Thursday, December 4, 2014

New Exhibit: “Gazing Through the Looking Glass: Artists Envision Wonderland”

Charles M. Ware

   The Mad Hatter, the Red Queen, the Caterpillar, the Cheshire Cat, and Alice herself are just a few of the vivid characters created by author Lewis Carroll in his Alice in Wonderland and Through the Looking Glass. These figures, loved by generations of readers, have become part of our common culture -- as recognizable as Santa Claus or Little Red Riding Hood. Alice and her companions have become central to a great many other artistic works -- films, music,
and artwork among them.

   "Gazing Through the Looking Glass: Artists Envision Wonderland" is a new exhibit at the Vallejo Naval and Historical Museum that explores how some artists have picked up Lewis' characters and made them part of contemporary art. The exhibit features work by artists Charles Ware, Barry Moser, and others, and runs in conjunction with Vallejo's Mad Hatter's Holiday Festival in December. The exhibit also features Alice-themed artworks created by students at St. Patrick-St. Vincent High School.

Barry Moser
   Barry Moser is an award winning illustrator, printer, painter, printmaker, designer, author, essayist, and teacher. Mr. Moser's edition of Alice's Adventures in Wonderland won the National Book Award for design and illustration in 1983, and prompted the poet John Ashbery writing in Newsweek to call Moser's work "never less than dazzling." He frequently lectures and acts as visiting artist and artist in residence at universities and institutions across the country. He is on the faculty of the Illustration Department at the Rhode Island School of Design, was the 1995 Whitney J. Oates Fellow in Humanities at Princeton University, was artist and writer in residence in the Children's Literature department at Vassar College in 1998, and is currently on the faculty of Smith College, where he is Professor in Residence in the Department of Art and serves as Printer to the College.

   Charles M. Ware (1921-2005) was an outsider artist and a member of a San Francisco Visionary School of Art that flourished in the 1960s and 70s. Ware's obsessions, dreams, and visions led him to develop a highly personal mythological and spiritual realm populated  by an intriguing cast of characters -- some of Ware's own creation and some borrowed from other sources.

   Ware had a particular fascination with Lewis Carroll's Alice, the inspiration for some of his best work. The artist was self-taught in many aspects, including printmaking, in which he developed great skill. Ware's artwork reveals a remarkable attention to detail and a delight in experimentation with materials and media. He first attracted attention as a street artist in San Francisco's North Beach, where he was part of the bohemian subculture that saw the end of the Beat generation and the beginning of the Hippies and the Summer of Love. Visionary art fit with the mood of the times, and by the 1970s Ware's art was being shown in Union Square galleries. Ware's art, like that of other Visionaries, later fell from fashion -- but is now enjoying renewed interest.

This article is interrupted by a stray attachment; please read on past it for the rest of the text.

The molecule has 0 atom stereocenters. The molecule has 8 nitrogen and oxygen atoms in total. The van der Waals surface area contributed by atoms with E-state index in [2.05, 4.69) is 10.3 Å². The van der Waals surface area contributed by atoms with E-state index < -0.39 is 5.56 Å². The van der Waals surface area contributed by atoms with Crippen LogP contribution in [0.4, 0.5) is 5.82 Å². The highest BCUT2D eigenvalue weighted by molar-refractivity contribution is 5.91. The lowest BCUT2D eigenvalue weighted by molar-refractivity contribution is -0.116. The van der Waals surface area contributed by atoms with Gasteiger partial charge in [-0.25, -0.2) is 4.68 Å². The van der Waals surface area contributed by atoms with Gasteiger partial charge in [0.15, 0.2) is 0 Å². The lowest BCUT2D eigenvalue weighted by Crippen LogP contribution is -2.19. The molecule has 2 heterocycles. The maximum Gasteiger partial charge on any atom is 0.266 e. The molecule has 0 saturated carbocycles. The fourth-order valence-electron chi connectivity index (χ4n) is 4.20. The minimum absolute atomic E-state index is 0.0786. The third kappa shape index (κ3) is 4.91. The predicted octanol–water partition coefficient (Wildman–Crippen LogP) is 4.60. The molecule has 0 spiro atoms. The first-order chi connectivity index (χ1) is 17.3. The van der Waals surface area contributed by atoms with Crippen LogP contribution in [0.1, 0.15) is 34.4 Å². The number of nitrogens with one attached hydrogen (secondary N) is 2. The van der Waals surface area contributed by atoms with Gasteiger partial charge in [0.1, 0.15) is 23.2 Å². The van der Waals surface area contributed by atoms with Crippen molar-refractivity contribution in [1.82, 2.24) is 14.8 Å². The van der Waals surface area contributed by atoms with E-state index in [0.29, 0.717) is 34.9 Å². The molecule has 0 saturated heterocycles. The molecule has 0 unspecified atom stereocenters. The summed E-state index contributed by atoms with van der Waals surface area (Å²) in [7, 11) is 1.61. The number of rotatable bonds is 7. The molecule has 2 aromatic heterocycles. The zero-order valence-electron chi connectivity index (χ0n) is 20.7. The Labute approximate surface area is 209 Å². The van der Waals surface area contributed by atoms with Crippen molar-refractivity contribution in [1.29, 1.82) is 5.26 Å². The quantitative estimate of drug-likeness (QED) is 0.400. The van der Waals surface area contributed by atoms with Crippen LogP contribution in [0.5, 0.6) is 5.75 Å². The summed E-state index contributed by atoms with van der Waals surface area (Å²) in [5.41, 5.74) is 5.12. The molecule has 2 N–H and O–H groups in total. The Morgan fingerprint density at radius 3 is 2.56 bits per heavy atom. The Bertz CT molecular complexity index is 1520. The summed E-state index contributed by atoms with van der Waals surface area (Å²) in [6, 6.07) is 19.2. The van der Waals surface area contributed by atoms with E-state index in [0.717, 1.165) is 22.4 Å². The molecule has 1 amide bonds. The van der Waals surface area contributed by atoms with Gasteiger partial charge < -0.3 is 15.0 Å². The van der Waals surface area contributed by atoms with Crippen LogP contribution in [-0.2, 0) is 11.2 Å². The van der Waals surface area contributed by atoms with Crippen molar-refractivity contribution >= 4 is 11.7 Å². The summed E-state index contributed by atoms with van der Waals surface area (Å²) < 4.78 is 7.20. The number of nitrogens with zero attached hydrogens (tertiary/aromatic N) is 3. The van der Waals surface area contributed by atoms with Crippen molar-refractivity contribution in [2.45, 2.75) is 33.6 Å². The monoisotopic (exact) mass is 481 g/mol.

Both artists' Alice-themed artworks allow us to consider how Lewis Carroll's stories continue to be a source of inspiration. "Gazing Through the Looking Glass: Artists Envision Wonderland" runs through January 3, 2015.

Discover More on December 13th: "Charles M. Ware's Visions of Wonderland"

   An afternoon of presentations and discussions on Alice's continuing impact on the visual arts -- with a particular emphasis on the artwork of San Francisco Visionary artist Charles M. Ware -- will be held at the Museum on Saturday, December 13 at 1:30 p.m.

   The program will open with a presentation by Mark Burstein, president of the Lewis Carroll Society of North America. Burstein will discuss the ongoing fascination for Alice held by artists who adopt and utilize Lewis Carroll's creations in order to achieve their own artistic goals.

Charles M. Ware
   Next, we will turn to a focused discussion of Charles M. Ware, whose art is a prominent part of "Gazing Through the Looking Glass." Ware occasionally commeneted that he thought he might be the reincarnated spirit of John Tenniel (1820-1914), the English illustrator who established the well-known depictions of Carroll's characters.

   Ware's life, artworks and writings will be presented by Alan Selsor, an art consultant and curator who has been researchig Ware with the help of the artists' family and friends. He will be joined by Art Hazelwood, a noted Bay Area printmaker and friend of the artist. Hazelwood will discuss Ware's idiosyncratic and highly inventive printmaking techniques by showing examples of his actual printing plates and wood blocks.

   The afternoon will end with the showing of a 30-minute documentary-in-development being created by John Morita, a photographer, printmaker, and film-maker who first met Ware and his family in 1971. Some of Morita's early photographs of the Wares were the basis of a group on inventive print images, "The Ware Family Series," which was exhibited at SFMOMA in 1979. Morita continued to film and photograph the Wares, and these materials form the basis of the documentary.

(Thanks to Alan Selsor and Barry Moser for contributing to the above post)